Culture and Media Secretary Oliver Dowden is set to kick off the negotiations about funding for the broadcaster for at least five years from April 2022. He is also urging the corporation to slash costs and provide more “support” for the elderly following the decision to scrap free TV licences for all pensioners aged over 75. His discussions follow calls from some Tory backbenchers for non-payment of the annual fee to be decriminalised.
Mr Dowden said last night: “Public service broadcasting is woven into the cultural fabric of the UK, but to remain relevant and meet people’s needs in the digital age it must evolve.
“We are today taking a step forward in our roadmap for reform of the BBC and beginning negotiations to agree the cost of a TV licence from 2022 so that it offers fee payers the best value for money.
“We are also bringing together experts from the media and tech industries to help shape the future of the public broadcasting system and explore the reforms needed to make sure it is modern, sustainable and successful.”
The wrangle between the Government and the BBC is expected to continue until autumn next year.
In a letter to the corporation’s bosses ahead of the talks, the Cabinet minister urged the BBC to “maximise commercial revenues and continue to deliver savings.”
He asked the BBC to set pit details of any further plans to support people in vulnerable groups, including the elderly.
John O’Connell, chief executive of the TaxPayers’ Alliance, said: “These talks must deliver a fairer deal for taxpayers.
“Auntie must be ordered to keep costs down to protect households from yet another painful rise in the licence fee.
“But to guarantee the best value for money, ministers must prepare to bring the BBC’s funding model into the 21st-century.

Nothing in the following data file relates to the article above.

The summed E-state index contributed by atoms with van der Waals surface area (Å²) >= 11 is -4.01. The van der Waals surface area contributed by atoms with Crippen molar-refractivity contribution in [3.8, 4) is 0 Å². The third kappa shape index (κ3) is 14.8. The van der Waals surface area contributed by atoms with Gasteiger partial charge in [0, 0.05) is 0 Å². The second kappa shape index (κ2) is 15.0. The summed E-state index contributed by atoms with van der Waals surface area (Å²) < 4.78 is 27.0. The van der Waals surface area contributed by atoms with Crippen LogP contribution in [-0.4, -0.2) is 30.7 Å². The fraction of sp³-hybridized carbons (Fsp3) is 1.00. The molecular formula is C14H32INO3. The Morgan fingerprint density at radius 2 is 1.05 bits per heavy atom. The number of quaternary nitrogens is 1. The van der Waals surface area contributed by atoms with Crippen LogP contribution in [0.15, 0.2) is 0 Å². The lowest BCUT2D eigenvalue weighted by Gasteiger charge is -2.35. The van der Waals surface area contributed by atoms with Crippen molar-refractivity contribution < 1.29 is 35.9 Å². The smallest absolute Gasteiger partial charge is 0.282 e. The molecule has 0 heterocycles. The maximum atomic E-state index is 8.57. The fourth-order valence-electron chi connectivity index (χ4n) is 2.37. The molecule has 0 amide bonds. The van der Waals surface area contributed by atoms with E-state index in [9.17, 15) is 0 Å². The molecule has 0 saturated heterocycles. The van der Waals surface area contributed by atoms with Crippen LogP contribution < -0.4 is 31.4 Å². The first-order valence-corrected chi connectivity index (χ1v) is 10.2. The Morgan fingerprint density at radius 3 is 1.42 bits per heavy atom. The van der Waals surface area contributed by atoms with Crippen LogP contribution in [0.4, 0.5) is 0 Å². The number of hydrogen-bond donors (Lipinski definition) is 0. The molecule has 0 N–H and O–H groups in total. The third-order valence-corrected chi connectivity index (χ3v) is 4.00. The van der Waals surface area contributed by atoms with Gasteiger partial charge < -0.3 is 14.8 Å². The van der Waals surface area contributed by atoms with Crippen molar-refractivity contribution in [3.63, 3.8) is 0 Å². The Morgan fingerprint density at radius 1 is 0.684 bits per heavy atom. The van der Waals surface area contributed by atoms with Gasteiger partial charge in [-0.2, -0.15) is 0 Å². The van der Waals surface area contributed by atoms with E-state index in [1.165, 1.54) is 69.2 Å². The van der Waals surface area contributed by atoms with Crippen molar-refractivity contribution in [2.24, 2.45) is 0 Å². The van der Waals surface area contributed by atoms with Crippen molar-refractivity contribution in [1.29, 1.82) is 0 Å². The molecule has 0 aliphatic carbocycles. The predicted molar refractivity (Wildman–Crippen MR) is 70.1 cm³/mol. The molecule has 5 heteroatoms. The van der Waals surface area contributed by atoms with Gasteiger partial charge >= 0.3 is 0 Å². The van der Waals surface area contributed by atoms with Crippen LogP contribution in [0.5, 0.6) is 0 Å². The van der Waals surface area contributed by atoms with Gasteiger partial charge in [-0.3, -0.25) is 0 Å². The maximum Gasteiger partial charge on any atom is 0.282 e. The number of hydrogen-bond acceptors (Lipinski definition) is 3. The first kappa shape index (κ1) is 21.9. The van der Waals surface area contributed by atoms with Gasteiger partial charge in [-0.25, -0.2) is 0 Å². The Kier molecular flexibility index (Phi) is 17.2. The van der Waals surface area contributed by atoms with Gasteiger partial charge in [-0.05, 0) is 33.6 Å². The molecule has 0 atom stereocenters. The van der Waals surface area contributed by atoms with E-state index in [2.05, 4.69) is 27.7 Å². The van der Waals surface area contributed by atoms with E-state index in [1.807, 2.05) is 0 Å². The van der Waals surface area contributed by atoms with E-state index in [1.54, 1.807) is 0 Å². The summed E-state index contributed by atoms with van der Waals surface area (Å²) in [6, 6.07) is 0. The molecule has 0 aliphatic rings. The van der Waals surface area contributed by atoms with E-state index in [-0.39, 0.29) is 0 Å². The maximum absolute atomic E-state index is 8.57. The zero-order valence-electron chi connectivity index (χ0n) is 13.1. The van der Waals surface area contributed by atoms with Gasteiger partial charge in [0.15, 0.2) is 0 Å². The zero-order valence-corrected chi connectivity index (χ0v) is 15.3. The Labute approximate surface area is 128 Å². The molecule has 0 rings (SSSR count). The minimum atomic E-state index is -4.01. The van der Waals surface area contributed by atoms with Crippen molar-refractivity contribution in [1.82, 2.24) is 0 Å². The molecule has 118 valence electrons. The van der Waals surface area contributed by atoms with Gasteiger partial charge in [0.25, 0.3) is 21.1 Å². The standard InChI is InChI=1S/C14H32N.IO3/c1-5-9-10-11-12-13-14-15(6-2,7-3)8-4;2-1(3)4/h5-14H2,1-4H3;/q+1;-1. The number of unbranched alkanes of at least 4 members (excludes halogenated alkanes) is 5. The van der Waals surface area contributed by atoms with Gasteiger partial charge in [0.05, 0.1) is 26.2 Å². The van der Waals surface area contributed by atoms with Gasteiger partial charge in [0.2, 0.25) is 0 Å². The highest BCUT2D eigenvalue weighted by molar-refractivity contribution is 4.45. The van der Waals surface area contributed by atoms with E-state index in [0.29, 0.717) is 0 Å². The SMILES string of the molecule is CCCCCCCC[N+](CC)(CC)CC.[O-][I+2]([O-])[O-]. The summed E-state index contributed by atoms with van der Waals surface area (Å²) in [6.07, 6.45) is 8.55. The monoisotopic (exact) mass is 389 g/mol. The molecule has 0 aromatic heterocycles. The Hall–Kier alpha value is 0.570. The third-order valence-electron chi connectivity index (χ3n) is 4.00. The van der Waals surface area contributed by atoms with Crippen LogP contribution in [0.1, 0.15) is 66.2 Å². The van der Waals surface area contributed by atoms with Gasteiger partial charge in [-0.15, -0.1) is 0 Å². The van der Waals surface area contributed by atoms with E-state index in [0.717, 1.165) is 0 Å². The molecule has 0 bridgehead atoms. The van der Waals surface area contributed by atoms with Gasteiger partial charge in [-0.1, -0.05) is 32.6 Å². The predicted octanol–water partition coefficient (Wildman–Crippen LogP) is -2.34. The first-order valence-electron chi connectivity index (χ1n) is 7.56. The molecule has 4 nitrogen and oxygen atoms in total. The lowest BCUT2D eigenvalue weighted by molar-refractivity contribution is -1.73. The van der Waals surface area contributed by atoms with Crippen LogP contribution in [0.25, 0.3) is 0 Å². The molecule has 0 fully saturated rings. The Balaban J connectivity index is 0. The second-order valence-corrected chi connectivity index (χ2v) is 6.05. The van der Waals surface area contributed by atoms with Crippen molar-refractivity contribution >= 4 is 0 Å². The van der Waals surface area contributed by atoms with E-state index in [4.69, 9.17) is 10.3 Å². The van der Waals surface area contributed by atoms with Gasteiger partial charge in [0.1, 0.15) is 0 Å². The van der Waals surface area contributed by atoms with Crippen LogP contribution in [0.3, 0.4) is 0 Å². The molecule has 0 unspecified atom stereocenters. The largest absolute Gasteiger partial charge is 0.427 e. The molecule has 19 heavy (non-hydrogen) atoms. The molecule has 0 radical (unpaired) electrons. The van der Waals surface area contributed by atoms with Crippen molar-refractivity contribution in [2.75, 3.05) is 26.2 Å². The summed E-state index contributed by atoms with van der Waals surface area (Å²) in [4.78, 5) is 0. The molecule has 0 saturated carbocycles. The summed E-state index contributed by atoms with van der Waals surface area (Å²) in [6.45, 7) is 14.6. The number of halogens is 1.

“In the long term, public service broadcasters can only compete and survive if we axe the TV tax and let the BBC stand on its own two feet.”
Mr Dowden also revealed last night that former BBC chairman Lord Grade will join a panel of experts to advise the Government on the future of public-service broadcasting.
The 10-strong Public Service Broadcasting Advisory Panel will also include Sir Robbie Gibb, a former senior BBC boss and Downing Street communications chief, and Facebook’s Vice President for Europe Nicola Mendelsohn.
It will provide independent expertise and advice as part of the government’s strategic review of public service broadcasting.
Issues to be discussed by the panel include the possibility of privatising Channel Four.
Lord Grade said: “Our public service broadcasting remit has served the nation well for over 80 years but the time has come to review its relevance for the digital age and maybe redefine it.”
The negotiations will determine a possible change in calculating the annual TV Licence fee, currently £157.50 and linked to annual rises in inflation, and the amount of funding for the BBC and Welsh language broadcaster S4C.
Mr Dowden has asked the BBC to set out its financial needs in line with its public purposes to inform his assessment of the appropriate level for the licence fee.
The PSB Advisory Panel will advise ministers on whether public service broadcasting remains relevant and what a modern PSB system should contribute to economic, cultural and democratic life across the UK.
It will explore if current funding and governance models are fit for purpose.
The panel will also support the government in considering the issues raised and recommendations resulting from Ofcom’s ongoing public-sector broadcasting review.
Panellists will be expected to look at the impact of technology on audience habits and expectations as well as the financial sustainability of broadcasters and the overall structure of the TV market.